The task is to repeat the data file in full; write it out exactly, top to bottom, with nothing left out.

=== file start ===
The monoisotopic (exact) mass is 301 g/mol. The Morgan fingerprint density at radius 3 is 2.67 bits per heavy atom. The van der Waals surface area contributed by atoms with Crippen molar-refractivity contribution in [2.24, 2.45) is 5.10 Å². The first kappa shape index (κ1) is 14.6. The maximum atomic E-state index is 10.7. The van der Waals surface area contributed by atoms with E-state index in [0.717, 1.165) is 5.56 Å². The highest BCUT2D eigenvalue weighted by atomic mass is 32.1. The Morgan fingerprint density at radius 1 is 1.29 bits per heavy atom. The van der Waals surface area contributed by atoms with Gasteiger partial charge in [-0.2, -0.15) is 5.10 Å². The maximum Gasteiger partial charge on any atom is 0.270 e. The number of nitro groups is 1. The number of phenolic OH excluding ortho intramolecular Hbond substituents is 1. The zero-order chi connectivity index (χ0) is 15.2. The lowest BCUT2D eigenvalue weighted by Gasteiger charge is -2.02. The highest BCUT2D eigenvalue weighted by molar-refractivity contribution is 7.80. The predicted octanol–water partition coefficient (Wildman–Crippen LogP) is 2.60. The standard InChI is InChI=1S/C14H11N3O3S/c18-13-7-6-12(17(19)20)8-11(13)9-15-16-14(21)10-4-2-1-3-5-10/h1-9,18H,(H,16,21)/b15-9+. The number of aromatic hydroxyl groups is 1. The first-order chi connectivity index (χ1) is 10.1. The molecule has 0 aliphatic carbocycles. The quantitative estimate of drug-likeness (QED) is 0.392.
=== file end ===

The monoisotopic (exact) mass is 301 g/mol. The Morgan fingerprint density at radius 3 is 2.67 bits per heavy atom. The van der Waals surface area contributed by atoms with Crippen molar-refractivity contribution in [2.24, 2.45) is 5.10 Å². The first kappa shape index (κ1) is 14.6. The maximum atomic E-state index is 10.7. The van der Waals surface area contributed by atoms with E-state index in [0.717, 1.165) is 5.56 Å². The highest BCUT2D eigenvalue weighted by atomic mass is 32.1. The Morgan fingerprint density at radius 1 is 1.29 bits per heavy atom. The van der Waals surface area contributed by atoms with Gasteiger partial charge in [-0.2, -0.15) is 5.10 Å². The maximum Gasteiger partial charge on any atom is 0.270 e. The number of nitro groups is 1. The number of phenolic OH excluding ortho intramolecular Hbond substituents is 1. The zero-order chi connectivity index (χ0) is 15.2. The lowest BCUT2D eigenvalue weighted by Gasteiger charge is -2.02. The highest BCUT2D eigenvalue weighted by molar-refractivity contribution is 7.80. The predicted octanol–water partition coefficient (Wildman–Crippen LogP) is 2.60. The standard InChI is InChI=1S/C14H11N3O3S/c18-13-7-6-12(17(19)20)8-11(13)9-15-16-14(21)10-4-2-1-3-5-10/h1-9,18H,(H,16,21)/b15-9+. The number of aromatic hydroxyl groups is 1. The first-order chi connectivity index (χ1) is 10.1. The molecule has 0 aliphatic carbocycles. The quantitative estimate of drug-likeness (QED) is 0.392.